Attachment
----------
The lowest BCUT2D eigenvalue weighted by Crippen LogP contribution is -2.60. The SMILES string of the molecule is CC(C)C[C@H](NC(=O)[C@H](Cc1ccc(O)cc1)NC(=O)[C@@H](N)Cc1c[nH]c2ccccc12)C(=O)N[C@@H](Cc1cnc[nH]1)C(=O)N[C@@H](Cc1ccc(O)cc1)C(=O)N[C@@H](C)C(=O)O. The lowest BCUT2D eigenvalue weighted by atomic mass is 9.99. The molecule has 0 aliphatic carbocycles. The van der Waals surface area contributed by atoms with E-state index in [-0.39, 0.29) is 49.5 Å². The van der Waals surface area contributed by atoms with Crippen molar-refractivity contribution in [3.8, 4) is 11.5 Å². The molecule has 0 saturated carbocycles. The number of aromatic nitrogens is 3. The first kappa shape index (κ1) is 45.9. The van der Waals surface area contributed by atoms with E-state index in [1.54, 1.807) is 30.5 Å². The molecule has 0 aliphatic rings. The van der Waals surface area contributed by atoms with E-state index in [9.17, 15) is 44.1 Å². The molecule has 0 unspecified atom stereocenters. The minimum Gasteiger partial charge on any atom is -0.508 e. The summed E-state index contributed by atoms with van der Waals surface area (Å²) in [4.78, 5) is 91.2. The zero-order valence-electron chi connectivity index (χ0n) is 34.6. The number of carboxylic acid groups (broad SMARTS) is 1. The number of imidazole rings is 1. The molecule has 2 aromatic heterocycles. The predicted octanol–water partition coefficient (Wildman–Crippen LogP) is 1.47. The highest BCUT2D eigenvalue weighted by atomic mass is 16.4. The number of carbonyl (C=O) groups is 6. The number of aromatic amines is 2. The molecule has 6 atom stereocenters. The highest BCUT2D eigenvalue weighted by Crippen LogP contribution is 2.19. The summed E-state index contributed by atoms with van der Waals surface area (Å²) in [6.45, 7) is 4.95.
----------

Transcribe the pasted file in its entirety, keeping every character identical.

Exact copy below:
The lowest BCUT2D eigenvalue weighted by Crippen LogP contribution is -2.60. The SMILES string of the molecule is CC(C)C[C@H](NC(=O)[C@H](Cc1ccc(O)cc1)NC(=O)[C@@H](N)Cc1c[nH]c2ccccc12)C(=O)N[C@@H](Cc1cnc[nH]1)C(=O)N[C@@H](Cc1ccc(O)cc1)C(=O)N[C@@H](C)C(=O)O. The lowest BCUT2D eigenvalue weighted by atomic mass is 9.99. The molecule has 0 aliphatic carbocycles. The van der Waals surface area contributed by atoms with E-state index in [-0.39, 0.29) is 49.5 Å². The van der Waals surface area contributed by atoms with Crippen molar-refractivity contribution in [3.8, 4) is 11.5 Å². The molecule has 0 saturated carbocycles. The number of aromatic nitrogens is 3. The first kappa shape index (κ1) is 45.9. The van der Waals surface area contributed by atoms with E-state index in [1.54, 1.807) is 30.5 Å². The molecule has 0 aliphatic rings. The van der Waals surface area contributed by atoms with E-state index in [9.17, 15) is 44.1 Å². The molecule has 0 unspecified atom stereocenters. The minimum Gasteiger partial charge on any atom is -0.508 e. The summed E-state index contributed by atoms with van der Waals surface area (Å²) in [4.78, 5) is 91.2. The zero-order valence-electron chi connectivity index (χ0n) is 34.6. The number of carboxylic acid groups (broad SMARTS) is 1. The number of imidazole rings is 1. The molecule has 2 aromatic heterocycles. The predicted octanol–water partition coefficient (Wildman–Crippen LogP) is 1.47. The highest BCUT2D eigenvalue weighted by atomic mass is 16.4. The number of carbonyl (C=O) groups is 6. The number of aromatic amines is 2. The molecule has 6 atom stereocenters. The highest BCUT2D eigenvalue weighted by Crippen LogP contribution is 2.19. The summed E-state index contributed by atoms with van der Waals surface area (Å²) in [6.45, 7) is 4.95.